According to Byrne, it is only intellectually acceptable to mention Ataturk's military achievements and acknowledging his reformist identity can only be a temporary or naïve state in which Atasu and others find themselves "after eighty-some years of propaganda." He further claims that this naïve status can be compared to how some Italian women felt for Mussolini, during a limited era in history. According to Byrne the outsiders of Turkey: "... see Ataturk as an exceptional strategist who cut the losses of empire, fixed reasonable boundaries to a new republic and defended it brilliantly against the onslaught of the western powers. But the same outsiders are not so sure about his subsequent civil reforms."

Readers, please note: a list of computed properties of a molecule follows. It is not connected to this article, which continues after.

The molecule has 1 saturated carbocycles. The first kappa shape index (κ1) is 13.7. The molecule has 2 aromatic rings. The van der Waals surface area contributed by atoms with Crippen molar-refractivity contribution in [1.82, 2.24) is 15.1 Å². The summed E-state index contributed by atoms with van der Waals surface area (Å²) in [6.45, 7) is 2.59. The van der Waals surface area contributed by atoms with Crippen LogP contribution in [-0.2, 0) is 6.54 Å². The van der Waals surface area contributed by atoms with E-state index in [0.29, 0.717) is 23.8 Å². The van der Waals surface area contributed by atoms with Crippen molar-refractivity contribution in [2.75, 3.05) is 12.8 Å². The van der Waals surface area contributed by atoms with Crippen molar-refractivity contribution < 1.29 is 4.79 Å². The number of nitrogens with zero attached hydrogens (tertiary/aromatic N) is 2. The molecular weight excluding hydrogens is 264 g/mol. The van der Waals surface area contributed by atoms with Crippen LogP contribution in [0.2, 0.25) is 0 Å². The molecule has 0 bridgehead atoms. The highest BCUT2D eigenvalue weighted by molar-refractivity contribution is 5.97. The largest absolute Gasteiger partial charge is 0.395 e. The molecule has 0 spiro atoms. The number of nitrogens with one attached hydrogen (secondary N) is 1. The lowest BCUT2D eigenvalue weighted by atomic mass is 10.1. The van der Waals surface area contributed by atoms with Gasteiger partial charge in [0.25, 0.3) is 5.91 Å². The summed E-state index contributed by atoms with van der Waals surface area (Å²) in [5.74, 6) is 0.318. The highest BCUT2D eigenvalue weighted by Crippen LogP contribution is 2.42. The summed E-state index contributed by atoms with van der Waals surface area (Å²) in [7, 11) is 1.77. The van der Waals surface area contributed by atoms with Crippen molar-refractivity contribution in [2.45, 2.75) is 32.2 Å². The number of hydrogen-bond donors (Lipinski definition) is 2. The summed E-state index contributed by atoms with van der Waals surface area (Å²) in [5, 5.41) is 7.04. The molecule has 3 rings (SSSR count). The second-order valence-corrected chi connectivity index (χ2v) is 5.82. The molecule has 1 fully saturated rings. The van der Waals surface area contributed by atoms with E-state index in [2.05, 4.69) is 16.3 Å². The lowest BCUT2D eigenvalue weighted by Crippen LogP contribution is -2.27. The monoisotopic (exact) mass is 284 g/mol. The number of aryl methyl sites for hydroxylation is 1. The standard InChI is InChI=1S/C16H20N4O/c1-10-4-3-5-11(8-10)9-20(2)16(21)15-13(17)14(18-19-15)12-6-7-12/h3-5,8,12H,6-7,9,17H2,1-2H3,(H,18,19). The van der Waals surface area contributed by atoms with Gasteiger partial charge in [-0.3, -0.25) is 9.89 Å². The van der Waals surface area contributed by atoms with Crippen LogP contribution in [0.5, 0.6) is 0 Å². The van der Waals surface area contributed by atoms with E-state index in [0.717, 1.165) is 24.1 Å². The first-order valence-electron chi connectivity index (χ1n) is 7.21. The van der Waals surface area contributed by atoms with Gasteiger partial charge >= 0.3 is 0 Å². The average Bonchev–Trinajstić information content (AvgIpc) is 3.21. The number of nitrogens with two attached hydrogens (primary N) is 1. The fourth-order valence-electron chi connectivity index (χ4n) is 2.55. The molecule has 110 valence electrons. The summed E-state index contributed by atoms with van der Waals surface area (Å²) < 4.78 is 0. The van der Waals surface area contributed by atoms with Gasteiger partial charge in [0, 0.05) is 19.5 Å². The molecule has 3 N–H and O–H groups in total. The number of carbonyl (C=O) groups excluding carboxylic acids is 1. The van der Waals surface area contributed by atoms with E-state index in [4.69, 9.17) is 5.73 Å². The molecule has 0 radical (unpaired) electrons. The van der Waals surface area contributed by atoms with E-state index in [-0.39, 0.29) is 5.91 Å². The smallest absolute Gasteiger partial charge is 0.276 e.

I think the best reply to this has already been given in UNESCO's declaration of the Ataturk Centennial, accepted by more than 150 countries. This honor is given to a leader who planned, studied and acted for the reforms in language, women rights and education in between battles. And it is certainly most difficult to overlook his vision as a statesman, knowing that he established an independent parliament, on the invaded ruins of a 600-year-old empire, before winning the war of independence. After the war, he led his nation towards secularism and to rapid improvements in the economy, arts and the academia. Reforms like abolishment of caliphate (1928), the new alphabet (1928) or women's right to vote and be elected (1934, before France, Italy and certainly, Switzerland) are adequate on their own for calling someone a reformist leader; and he clearly has done much more.